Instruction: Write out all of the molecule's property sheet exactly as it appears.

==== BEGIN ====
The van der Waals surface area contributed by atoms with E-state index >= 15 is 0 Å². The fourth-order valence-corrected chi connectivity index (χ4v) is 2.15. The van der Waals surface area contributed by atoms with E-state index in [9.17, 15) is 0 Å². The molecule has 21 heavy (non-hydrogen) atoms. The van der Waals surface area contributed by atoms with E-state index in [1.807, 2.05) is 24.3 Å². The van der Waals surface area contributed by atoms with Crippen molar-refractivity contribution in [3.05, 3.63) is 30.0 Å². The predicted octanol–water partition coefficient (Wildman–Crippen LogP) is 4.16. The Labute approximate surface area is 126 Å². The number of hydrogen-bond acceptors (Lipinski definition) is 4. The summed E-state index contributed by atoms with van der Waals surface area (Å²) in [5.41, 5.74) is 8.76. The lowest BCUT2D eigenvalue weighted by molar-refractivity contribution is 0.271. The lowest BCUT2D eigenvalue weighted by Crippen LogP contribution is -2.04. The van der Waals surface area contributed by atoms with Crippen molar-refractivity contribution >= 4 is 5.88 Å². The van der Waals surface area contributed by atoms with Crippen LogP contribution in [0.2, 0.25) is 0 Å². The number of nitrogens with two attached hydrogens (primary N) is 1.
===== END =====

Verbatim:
The van der Waals surface area contributed by atoms with E-state index >= 15 is 0 Å². The fourth-order valence-corrected chi connectivity index (χ4v) is 2.15. The van der Waals surface area contributed by atoms with E-state index in [9.17, 15) is 0 Å². The molecule has 21 heavy (non-hydrogen) atoms. The van der Waals surface area contributed by atoms with E-state index in [1.807, 2.05) is 24.3 Å². The van der Waals surface area contributed by atoms with Crippen molar-refractivity contribution in [3.05, 3.63) is 30.0 Å². The predicted octanol–water partition coefficient (Wildman–Crippen LogP) is 4.16. The Labute approximate surface area is 126 Å². The number of hydrogen-bond acceptors (Lipinski definition) is 4. The summed E-state index contributed by atoms with van der Waals surface area (Å²) in [5.41, 5.74) is 8.76. The lowest BCUT2D eigenvalue weighted by molar-refractivity contribution is 0.271. The lowest BCUT2D eigenvalue weighted by Crippen LogP contribution is -2.04. The van der Waals surface area contributed by atoms with Crippen molar-refractivity contribution >= 4 is 5.88 Å². The van der Waals surface area contributed by atoms with Crippen LogP contribution in [0.2, 0.25) is 0 Å². The number of nitrogens with two attached hydrogens (primary N) is 1.